Gates told reporters traveling with him to Asia that President Obama will have to make his decisions in the context of "evolving" issues.
The remarks come as Afghanistan's election commissionin the disputed presidential poll after a fraud investigation dropped incumbent Hamid Karzai's votes below 50 percent of the total. Karzai accepted the finding and agreed to a second round vote.
The White House welcomed Karzai's agreement. Karzai, who was under heavy U.S. pressure to accept the U.N. findings, was "ensuring a credible process for the Afghan people which results in a government that reflects their will," President Obama said in a statement.
"President Karzai's constructive actions established an important precedent for Afghanistan's new democracy," Mr. Obama said. "The Afghan Constitution and laws are strengthened by President Karzai's decision, which is in the best interests of the Afghan people. "
But while an election resolution is desirable, the decision on troop levels looms over the White House.
"A new election in Afghanistan will not make President Obama's decision about whether or not to increase troop strength significantly easier," said CBS News foreign affairs analyst Pamela Falk, "but it goes a long way to restore credibility to the oversight and decrease the view of corruption in the current government."
At the White House Tuesday, press secretary Robert Gibbs said it has not yet been determined whether Mr. Obama will wait to announce an Afghan strategy until after the results of the runoff. Gibbs told reporters he still expects that announcement to be made in "the coming weeks."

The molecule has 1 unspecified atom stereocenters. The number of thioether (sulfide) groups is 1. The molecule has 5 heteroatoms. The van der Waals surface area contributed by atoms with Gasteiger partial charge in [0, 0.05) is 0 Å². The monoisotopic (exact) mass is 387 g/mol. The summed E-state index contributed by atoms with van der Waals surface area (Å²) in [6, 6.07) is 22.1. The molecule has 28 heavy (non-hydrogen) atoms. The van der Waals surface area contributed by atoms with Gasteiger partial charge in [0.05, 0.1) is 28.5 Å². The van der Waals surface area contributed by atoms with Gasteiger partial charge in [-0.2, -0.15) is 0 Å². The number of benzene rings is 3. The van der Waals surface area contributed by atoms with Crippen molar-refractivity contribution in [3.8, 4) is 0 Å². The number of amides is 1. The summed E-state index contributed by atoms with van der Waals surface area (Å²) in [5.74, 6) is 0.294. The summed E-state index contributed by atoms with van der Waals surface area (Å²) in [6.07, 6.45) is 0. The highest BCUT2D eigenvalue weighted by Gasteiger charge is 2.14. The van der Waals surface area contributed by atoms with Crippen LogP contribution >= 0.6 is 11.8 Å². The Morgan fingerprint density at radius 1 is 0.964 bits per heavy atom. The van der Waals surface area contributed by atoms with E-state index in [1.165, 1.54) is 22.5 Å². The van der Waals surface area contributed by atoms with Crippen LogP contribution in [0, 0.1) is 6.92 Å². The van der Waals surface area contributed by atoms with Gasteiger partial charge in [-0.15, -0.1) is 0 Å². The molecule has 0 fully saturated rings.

Regardless of the election's outcome, Gibbs said, "We've got to make sure we're making progress with a partner in that government." He also said the next U.S. strategy meeting on Afghanistan may be pushed back until early next week because Gates is traveling.
Among those most closely involved in seeking a resolution of the crisis is Sen. John Kerry, a Democrat and chairman of the Senate Foreign Relations Committee. He said in interviews over the weekend from Kabul that the election process had to be settled before the Obama administration could make a reasoned decision about whether to send additional troops and to commit other resources to stabilizing Afghanistan.
Kerry as at Karzai's side when the announcement was made in Kabul. He had met with Karzai on four occasions before the announcement.
As for the logistical challenges presented by the runoff, Secretary of State Hillary Rodham Clinton said Monday that a new vote was feasible within weeks, or that Karzai might try to negotiate a power-sharing arrangement with former Foreign Minister Abdullah Abdullah, who finished second in the August balloting.